The Art and Architecture of the Future of Public Toilets

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No. 01 / 03
Browse Gallery

A few years ago I was in the middle of a pub crawl, traveling west towards Covent Garden by bus. Given the nature of the crawl one won’t be surprised that I was in dire need of a piss. When the bus stopped, I charged towards a public toilet I knew to be just across from the base of the Waterloo Bridge. I had, however, been fooled. The long standing public toilet had been transformed into a fucking night club.

The absurdity of the transformation notwithstanding, the shift from utility to nighttime haunt in this space triggered in me a valuable question – where were public toilets headed? For a time I believed they were moving into Crate & Barrel stores. Then I was banned from each and every one of them on the Island of Manhattan. Apparently their urinals are not as public as thought.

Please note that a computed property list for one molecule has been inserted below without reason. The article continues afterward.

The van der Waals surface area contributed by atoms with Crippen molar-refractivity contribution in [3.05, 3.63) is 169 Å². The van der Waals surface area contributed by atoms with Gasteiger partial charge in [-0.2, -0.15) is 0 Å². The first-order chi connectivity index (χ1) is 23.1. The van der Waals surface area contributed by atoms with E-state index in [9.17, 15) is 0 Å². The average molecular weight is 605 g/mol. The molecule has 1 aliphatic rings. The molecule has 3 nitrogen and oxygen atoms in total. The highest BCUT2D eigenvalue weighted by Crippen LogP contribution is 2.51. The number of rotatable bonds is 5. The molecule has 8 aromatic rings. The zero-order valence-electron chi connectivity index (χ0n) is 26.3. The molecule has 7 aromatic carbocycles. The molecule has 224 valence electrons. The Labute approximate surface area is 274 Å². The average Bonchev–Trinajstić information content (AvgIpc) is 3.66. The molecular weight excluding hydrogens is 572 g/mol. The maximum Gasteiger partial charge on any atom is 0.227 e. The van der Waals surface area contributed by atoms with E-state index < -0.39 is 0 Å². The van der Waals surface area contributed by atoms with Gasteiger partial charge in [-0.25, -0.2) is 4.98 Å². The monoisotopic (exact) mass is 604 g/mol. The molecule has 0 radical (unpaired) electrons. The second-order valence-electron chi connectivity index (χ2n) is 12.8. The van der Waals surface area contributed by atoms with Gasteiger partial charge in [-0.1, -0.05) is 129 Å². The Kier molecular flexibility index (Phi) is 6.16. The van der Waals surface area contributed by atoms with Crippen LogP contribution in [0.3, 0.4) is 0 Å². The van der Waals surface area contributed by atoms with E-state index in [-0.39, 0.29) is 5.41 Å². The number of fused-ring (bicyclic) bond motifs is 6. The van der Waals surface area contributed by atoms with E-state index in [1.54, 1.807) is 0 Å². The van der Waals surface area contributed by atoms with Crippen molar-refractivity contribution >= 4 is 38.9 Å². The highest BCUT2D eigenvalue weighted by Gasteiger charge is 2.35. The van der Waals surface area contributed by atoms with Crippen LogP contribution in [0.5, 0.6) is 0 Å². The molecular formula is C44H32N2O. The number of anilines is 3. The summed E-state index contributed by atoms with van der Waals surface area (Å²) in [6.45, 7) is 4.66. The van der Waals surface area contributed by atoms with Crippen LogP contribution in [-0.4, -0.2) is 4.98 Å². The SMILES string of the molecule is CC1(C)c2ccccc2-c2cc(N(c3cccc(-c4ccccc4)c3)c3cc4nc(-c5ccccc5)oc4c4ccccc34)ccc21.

In London, especially, the tradition of public toilets has migrated from a Victorian notion of civic need (to be fair, there are still a few of these) to the type of frightening stand alone box. Recently a series of architects were spurred by RIBA to rethink the public toilet. Some folks reacted to Victorian pride, others follow current “green” thinking. All are worth checking out. (via ArchDaily).

More toilet designs after the jump.

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